Frances Kelsey, the Canadian doctor whose unyielding vigilance spared the United States from one of the worst drug disasters in history, died on Friday morning. She was 101.
Dr. Kelsey is regarded as a heroine for her role in the early 1960s opposing thalidomide, a teratogenic drug heavily promoted by its boosters as a safe sedative for pregnant women, but which caused an epidemic of birth defects around the world, including Canada.
Dr. Kelsey died less than 24 hours after receiving the insignia of Member of the Order of Canada for her role in stopping thalidomide, a belated gesture of recognition by her native country announced in July. Dr. Kelsey's family requested that the ceremony be moved up as Dr. Kelsey's health declined.
Ontario's Lieutenant-Governor, Elizabeth Dowdeswell, came to the home of Dr. Kelsey's daughter in London, Ont., on Thursday afternoon to present Dr. Kelsey with the award.
"She had been on the edge for days. But she rallied," Dr. Kelsey's daughter, Christine Kelsey, said on Friday. "She was aware, and she was thrilled."
The drug, made by the German firm Chemie Grünenthal, was approved for use in countries around the world, including Britain, Japan and Canada. But Dr. Kelsey, a novice medical examiner working for the U.S. Food and Drug Administration at the dawn of the 1960s, remained skeptical about its safety. Her insistence on obtaining scientific evidence despite the drug company's relentless lobbying kept thalidomide at bay in the United States.
Her behaviour stood in contrast to that of officials at the Food and Drug Directorate in Ottawa, who signed off on the drug when presented with the same submission. The results in Canada were disastrous: More than 100 babies were born with extreme deformities such as missing limbs and internal organ damage, part of an epidemic of birth defects caused by thalidomide worldwide. Many others died shortly after birth.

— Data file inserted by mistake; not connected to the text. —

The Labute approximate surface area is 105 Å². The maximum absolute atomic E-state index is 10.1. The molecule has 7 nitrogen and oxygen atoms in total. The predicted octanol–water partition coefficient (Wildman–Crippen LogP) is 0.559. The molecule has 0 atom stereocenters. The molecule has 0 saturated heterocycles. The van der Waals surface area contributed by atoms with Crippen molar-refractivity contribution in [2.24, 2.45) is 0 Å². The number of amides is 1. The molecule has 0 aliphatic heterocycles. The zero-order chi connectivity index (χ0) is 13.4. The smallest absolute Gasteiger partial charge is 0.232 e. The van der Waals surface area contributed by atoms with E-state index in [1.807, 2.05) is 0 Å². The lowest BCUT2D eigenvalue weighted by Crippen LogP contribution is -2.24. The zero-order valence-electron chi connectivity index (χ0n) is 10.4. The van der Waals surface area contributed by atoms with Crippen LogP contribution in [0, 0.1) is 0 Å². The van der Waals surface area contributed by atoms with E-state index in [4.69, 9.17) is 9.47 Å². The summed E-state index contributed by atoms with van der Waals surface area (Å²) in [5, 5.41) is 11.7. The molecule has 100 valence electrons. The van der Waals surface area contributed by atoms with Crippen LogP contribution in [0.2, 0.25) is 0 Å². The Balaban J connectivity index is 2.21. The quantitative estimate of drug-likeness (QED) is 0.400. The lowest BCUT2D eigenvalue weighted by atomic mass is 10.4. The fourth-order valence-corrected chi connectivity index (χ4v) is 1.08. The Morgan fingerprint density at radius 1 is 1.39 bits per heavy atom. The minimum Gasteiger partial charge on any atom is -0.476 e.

Dr. Kelsey was an icon to the Canadian survivors of thalidomide, who returned to the public eye in late 2014 as they began pressing the federal government for compensation to cope with their growing financial and physical hardships. To them, Dr. Kelsey was the admirable guardian of the public trust that they never had.
A symbol of conscientiousness in the U.S. as well, Dr. Kelsey was given the Award for Distinguished Federal Civilian Service by President John F. Kennedy in 1962.
In 2015, at the age of 100, she was finally granted similar honours at home, when she was recognized with the Order of Canada. The honour coincided with Canada's belated recognition of its historic failure at protecting its citizens from the horrors of thalidomide. Canada announced a $180-million package with lifelong pensions for the drug's victims, now in their early 50s.
Frances Oldham was born in 1914 on Vancouver Island to a Scottish-born mother and a father who had become an officer in the British Army.
Her interest in science led her to McGill University in Montreal and, after getting an undergraduate and master's degree, she took a professor's advice and applied to the University of Chicago. She became the first candidate to obtain her PhD at the University of Chicago in the emerging field of pharmacology.
She married a fellow pharmacologist Fremont Ellis Kelsey, obtained her MD, worked as an editorial assistant reviewing articles for the Journal of the American Medical Association, then joined the FDA in 1960. Thalidomide was the first file to cross her desk.
She shot to global fame after the public learned of her role in stopping the drug, and she is credited with helping usher in a new era of tighter controls on drug regulations.
Dr. Kelsey remained attached to Canada throughout her life and returned in 2014 to live with her daughter in her country of birth. She is survived by her two daughters, Christine Kelsey and Susan Duffield, a sister, Monica Oldham, and two grandchildren.